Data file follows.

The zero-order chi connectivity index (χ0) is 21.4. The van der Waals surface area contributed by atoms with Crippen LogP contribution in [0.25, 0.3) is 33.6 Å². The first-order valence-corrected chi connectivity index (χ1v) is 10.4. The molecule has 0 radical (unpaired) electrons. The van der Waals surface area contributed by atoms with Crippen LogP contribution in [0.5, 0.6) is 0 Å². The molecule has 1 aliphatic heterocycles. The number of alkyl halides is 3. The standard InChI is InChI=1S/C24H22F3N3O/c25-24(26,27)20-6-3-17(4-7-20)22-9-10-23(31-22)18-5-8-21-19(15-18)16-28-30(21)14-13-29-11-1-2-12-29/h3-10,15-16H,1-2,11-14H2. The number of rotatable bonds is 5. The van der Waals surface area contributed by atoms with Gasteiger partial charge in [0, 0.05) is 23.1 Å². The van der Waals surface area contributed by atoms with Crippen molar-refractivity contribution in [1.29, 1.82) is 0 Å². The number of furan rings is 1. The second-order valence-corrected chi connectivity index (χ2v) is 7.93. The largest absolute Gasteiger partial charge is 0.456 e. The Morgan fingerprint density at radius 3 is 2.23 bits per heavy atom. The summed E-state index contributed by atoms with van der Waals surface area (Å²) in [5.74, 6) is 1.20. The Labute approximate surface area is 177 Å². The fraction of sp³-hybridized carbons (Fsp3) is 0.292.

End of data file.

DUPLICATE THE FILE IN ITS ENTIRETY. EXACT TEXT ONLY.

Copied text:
The zero-order chi connectivity index (χ0) is 21.4. The van der Waals surface area contributed by atoms with Crippen LogP contribution in [0.25, 0.3) is 33.6 Å². The first-order valence-corrected chi connectivity index (χ1v) is 10.4. The molecule has 0 radical (unpaired) electrons. The van der Waals surface area contributed by atoms with Crippen LogP contribution in [0.5, 0.6) is 0 Å². The molecule has 1 aliphatic heterocycles. The number of alkyl halides is 3. The standard InChI is InChI=1S/C24H22F3N3O/c25-24(26,27)20-6-3-17(4-7-20)22-9-10-23(31-22)18-5-8-21-19(15-18)16-28-30(21)14-13-29-11-1-2-12-29/h3-10,15-16H,1-2,11-14H2. The number of rotatable bonds is 5. The van der Waals surface area contributed by atoms with Gasteiger partial charge in [0, 0.05) is 23.1 Å². The van der Waals surface area contributed by atoms with Crippen molar-refractivity contribution in [1.29, 1.82) is 0 Å². The number of furan rings is 1. The second-order valence-corrected chi connectivity index (χ2v) is 7.93. The largest absolute Gasteiger partial charge is 0.456 e. The Morgan fingerprint density at radius 3 is 2.23 bits per heavy atom. The summed E-state index contributed by atoms with van der Waals surface area (Å²) in [5.74, 6) is 1.20. The Labute approximate surface area is 177 Å². The fraction of sp³-hybridized carbons (Fsp3) is 0.292.